My toddler is just a little over two now and he’s learning, growing, and discovering new things every day. It makes my heart so full to watch him explore new things and interact with different types of people.
He is thriving in all his new experiences. He is a handful because he has quite a personality and also doesn’t like to sit still. I know I am talking about a toddler here, but sometimes I encounter ones that are so relaxed…all the time! When we are somewhere new, he especially likes to venture around and poke into every new thing. I’ll admit it is exhausting chasing him around to make sure he doesn’t get into just about anything, but when it comes to my husband and my parenting style, we do let curiosity lead the way (under safe supervision, of course). We love that he continually wants to learn more about things. We love that he has an itch to explore!
Here are 5 things we do to encourage his curiosity:
1. Breakaway from the original routine
I’m pretty lenient in his schedule (for now!), where I know some parents strictly enforce one, especially since a child may have a routine of going to a nanny or daycare. Since I am his sole caretaker during the weekdays, I’m not one to have every day planned out hour by hour. That is the beauty of being a stay-at-home- mother! However, at times I like to break away from the more common routine we have. For example, there’s always bath time, but we like to change it up and do shower time. Usually my husband does bath time because evenings are huge bonding time for the two of them (husband is away at work all day). When we want to change the routine, I will surprise my son and give him a bath or shower. Another example would be during meal times. We could break away from the original routine serve him eggs or cereal for dinner (don’t we all love breakfast for dinner sometimes?). I like throwing his expectations for a mix.
2. Ask Questions
We constantly talk about things that surround us and ask him questions. It helps to encourage his curiosity because he is forced to think about it and loves giving his answer. For example, we show him a photo of a group of people. We know he will recognize some people and not others. He loves having answers for some things. One thing he was curious about at a young age was when he saw the curtain moving around from a light breeze coming into our house. He was scared at first, but we asked him questions (and explained), and as a result, he went around for weeks to everyone about wind.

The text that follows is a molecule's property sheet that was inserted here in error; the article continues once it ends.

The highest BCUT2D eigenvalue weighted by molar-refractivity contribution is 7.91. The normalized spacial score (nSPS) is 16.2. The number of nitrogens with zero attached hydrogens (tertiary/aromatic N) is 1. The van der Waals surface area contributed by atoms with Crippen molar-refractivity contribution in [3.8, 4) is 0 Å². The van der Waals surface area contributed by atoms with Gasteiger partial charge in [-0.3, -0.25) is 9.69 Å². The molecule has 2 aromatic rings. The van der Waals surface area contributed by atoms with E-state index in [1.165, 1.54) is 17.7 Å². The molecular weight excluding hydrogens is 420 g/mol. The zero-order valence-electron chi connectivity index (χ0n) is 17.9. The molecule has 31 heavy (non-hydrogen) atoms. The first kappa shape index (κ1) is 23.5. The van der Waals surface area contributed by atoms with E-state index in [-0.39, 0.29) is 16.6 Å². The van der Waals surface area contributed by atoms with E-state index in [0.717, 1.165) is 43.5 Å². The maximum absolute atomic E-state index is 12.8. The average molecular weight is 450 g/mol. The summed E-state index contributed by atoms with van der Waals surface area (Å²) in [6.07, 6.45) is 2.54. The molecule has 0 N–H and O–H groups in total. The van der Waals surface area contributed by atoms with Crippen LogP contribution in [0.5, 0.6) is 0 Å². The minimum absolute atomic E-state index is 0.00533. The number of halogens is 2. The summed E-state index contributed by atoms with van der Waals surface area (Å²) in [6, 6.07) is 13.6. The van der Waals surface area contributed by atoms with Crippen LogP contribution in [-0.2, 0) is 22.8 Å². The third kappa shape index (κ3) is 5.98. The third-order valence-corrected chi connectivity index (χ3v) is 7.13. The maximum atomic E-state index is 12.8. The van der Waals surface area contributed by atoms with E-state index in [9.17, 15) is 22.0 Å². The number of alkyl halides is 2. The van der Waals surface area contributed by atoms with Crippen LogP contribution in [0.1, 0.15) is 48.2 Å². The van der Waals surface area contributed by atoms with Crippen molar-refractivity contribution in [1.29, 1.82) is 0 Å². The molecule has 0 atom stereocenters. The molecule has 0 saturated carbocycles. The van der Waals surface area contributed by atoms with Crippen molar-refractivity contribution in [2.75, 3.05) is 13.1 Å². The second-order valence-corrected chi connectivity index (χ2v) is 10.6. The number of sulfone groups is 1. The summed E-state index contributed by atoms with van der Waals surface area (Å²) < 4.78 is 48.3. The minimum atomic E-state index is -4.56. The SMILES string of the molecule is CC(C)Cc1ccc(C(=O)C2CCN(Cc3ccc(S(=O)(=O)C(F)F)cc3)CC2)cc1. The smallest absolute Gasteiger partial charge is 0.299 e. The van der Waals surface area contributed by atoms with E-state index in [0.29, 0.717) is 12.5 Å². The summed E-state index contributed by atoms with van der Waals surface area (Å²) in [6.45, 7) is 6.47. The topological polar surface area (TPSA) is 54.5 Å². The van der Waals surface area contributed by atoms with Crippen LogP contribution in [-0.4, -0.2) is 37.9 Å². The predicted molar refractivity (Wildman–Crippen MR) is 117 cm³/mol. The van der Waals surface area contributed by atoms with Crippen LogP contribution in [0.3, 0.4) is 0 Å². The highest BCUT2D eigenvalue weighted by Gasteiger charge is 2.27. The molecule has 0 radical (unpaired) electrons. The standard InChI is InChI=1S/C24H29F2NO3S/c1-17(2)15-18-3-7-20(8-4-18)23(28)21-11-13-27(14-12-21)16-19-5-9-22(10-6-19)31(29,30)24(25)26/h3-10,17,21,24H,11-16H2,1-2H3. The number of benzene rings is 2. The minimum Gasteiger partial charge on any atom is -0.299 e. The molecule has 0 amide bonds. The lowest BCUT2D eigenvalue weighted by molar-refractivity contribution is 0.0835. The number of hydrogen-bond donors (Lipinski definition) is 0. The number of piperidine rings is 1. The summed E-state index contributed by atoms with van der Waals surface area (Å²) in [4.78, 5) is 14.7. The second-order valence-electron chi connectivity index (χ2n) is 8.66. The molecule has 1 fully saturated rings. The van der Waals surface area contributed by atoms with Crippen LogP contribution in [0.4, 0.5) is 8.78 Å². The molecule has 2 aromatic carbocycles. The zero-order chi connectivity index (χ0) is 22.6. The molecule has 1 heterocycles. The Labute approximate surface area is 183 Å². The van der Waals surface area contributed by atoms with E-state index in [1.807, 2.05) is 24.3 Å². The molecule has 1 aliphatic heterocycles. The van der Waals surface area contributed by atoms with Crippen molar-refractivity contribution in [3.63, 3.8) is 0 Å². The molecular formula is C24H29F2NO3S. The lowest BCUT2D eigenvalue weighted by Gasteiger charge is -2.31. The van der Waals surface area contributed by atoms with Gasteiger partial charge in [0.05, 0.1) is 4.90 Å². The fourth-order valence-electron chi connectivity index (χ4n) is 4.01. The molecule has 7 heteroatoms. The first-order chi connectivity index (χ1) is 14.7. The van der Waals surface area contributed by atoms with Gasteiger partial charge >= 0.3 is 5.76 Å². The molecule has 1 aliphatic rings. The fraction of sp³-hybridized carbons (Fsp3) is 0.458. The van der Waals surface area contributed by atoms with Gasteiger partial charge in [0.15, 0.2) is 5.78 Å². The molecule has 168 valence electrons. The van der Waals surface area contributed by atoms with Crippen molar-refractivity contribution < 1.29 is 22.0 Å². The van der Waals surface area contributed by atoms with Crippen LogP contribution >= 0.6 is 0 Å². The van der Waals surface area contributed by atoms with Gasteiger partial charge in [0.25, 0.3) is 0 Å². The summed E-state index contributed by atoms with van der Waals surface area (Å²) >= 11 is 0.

3. Rearrange something
“Wow, where did that go? Where did that come from? How did it get there?” When my little guy isn’t looking, I secretly move things around. It makes him laugh hysterically because he knows something is different, but it also builds his curiosity a lot. It gets him to start looking around everywhere for that item or start playing with it in a newly interested way, and I can see the curiosity in his face. Then, at times he’ll do it back to me so he’s definitely paying attention! There are times he gets confused at how something may disappear (etc.), but I think it’s also very rewarding to him when he figures out what is going on.
If you’re able to, travel is a good way to encourage curiosity. That is why we as adults still do it, right? We want to see and learn about a place that is unfamiliar from the normal. It doesn’t even have to be hopping on a plane, but if you can make it outside of your usual parameters, they will already wonder where you are going. I think it’s extremely important to expose children to new cultures, see diverse places, and meet new people. If you can’t travel, then even going to different parks and play gyms in close by areas will pique their curiosity. They’ll wonder and see what’s different from their usual play space.
5. Rewrite the book
My son loves when my husband and I read books to him. We read to him twice a day, roughly 8-10 books in the morning and 8-10 at night (always give or take some depending on his mood). Sometimes we mix up the characters or change the story. Because of this, he doesn’t get tired of his books easily. He will point out things in a story we “re-wrote,” and once we change it again another day, he will ask about it. It really boosts his curiosity.
Encouraging curiosity constantly is hard work, but is very rewarding if you’re able to maintain it as your child matures. What are some ways you like to encourage curiosity? Please share in the comment section below and keep those opportunities of curiosity flowing. Thanks for reading!